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Wojo: Red Wings burned by the latest laughable lottery

Steve Yzerman could’ve spewed some juicy expletives and fired a can of ginger ale at the TV screen. I mean, that’s what most Red Wings fans were doing Friday night.

But after the Wings suffered the sting of the NHL’s lottery buffoonery, Yzerman did the honorable thing, said he wasn’t surprised, and promised the Wings would get a great prospect with the fourth pick of the draft. And they probably will. Detroit News Cryptocurrency News
But this is the treacherous nature of rebuilding in the NHL, NBA or anywhere. The Pistons are next, and with the fifth-worst record, they have a 10.5% chance of landing the No. 1 pick in the Aug. 25 lottery, only a 44.3% of staying in the top five and a small chance of falling to ninth. Lesson: You put your fate in random acts, prepare for random, inexplicable results.

In the NHL, the random acts too often are comical and dumb. The draft lottery was an embarrassment, and I know the rest of the sports world doesn’t care if a Detroit team got jobbed. And maybe it’s our fault too for not shrieking loudly about the possible consequences before the disaster unfolded.

But with one of the worst regular-season records in franchise history, the Wings dropped from the No. 1 slot — and prized prospect Alexis Lafreniere — to No. 4. Detroit Press Release And here’s the ridiculous part: It’s exactly what the NHL planned to happen.

How else do you explain the Wings had only an 18.5% chance of landing the top pick, yet the odds were a combined 24.5% that one of eight teams eliminated from the upcoming 24-team tournament would get the prize? That’s what transpired, turning the NHL’s little lottery show into a joke, when deputy commissioner Bill Daly was forced to reveal the No. 1 pick by holding up a card with a generic NHL logo.

Failed formula

So now the NHL has to explain how a team in the postseason will end up with the No. 1 pick. Congrats to the unnamed place-holder! And don’t parrot the nonsense that the first eight teams eliminated were participating in a qualifying round, not a playoff series. Detroit Stock Market Is it a best-of-five? Does the winner advance toward a shot at the Stanley Cup? Shut up then. The lottery should’ve been the seven non-qualifying teams and that’s it.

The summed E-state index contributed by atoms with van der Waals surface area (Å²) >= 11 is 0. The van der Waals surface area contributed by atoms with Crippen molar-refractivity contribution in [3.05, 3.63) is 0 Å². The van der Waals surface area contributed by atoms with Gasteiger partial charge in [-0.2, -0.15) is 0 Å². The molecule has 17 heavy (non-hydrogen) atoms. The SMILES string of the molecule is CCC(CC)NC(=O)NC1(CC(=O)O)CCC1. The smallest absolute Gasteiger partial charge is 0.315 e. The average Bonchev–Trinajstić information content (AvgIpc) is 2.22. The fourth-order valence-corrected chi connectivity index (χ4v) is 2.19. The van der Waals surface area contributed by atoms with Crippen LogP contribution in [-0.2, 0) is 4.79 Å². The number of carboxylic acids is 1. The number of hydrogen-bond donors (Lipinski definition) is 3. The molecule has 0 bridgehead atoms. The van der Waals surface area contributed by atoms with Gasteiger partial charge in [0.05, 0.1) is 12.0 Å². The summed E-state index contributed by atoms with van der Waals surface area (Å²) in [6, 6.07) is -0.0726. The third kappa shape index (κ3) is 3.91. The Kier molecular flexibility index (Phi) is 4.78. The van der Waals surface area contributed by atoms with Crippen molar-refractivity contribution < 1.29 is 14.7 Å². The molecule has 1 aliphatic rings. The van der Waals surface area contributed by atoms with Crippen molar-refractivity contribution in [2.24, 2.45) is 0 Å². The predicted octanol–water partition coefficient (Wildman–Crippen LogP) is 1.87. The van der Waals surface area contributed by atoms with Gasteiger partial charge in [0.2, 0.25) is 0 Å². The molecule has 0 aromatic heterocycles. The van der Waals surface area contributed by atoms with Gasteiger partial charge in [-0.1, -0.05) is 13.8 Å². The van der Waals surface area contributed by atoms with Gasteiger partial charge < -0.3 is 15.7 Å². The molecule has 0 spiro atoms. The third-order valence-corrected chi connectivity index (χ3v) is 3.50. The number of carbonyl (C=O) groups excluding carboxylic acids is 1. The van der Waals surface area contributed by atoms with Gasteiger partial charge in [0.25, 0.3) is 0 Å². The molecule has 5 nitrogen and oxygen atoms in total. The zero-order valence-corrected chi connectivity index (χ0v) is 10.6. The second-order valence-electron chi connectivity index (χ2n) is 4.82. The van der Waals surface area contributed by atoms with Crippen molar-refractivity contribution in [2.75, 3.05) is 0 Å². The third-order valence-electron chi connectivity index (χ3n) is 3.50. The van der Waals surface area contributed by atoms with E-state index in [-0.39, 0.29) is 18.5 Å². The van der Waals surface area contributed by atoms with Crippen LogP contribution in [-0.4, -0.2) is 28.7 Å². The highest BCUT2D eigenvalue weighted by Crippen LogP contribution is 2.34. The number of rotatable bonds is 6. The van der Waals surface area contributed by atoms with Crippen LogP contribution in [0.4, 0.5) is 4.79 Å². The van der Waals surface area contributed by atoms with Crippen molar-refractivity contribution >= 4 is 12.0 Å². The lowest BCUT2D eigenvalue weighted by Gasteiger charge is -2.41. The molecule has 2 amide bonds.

I couldn’t tell on the Zoom call if Yzerman was biting his lip, but his restraint had to require facial gymnastics.  

 “Anything I say is gonna be self-serving,” he said. “Whether picking first or fourth, we feel we’re gonna get a very good prospect. … We can sit here and feel sorry for ourselves, that doesn’t matter. And you know what, maybe we will get lucky. Colorado lost the lottery a couple years ago and ended up at the fourth spot and got Cale Makar, a player that definitely moves the needle. We’ll get our lucky breaks along the way and maybe this will be one of them in an odd-looking way.”

It was odd-looking back in 1983, when the Wings missed on the top prospects and at No. 4 settled for a kid named Steve Yzerman. Detroit Sports News Just like every Detroit team in this current stretch of misery, the Wings need a star that moves the needle, and Lafreniere could’ve been that. If they end up with the best available defenseman, Jamie Drysdale, it could work out anyway.

But this is why the Wings were right to push into the playoffs 25 straight years, at whatever cost. Once you slide into the lottery abyss, you’re basically relying on puck luck, the abstract force that decides so many things in hockey.

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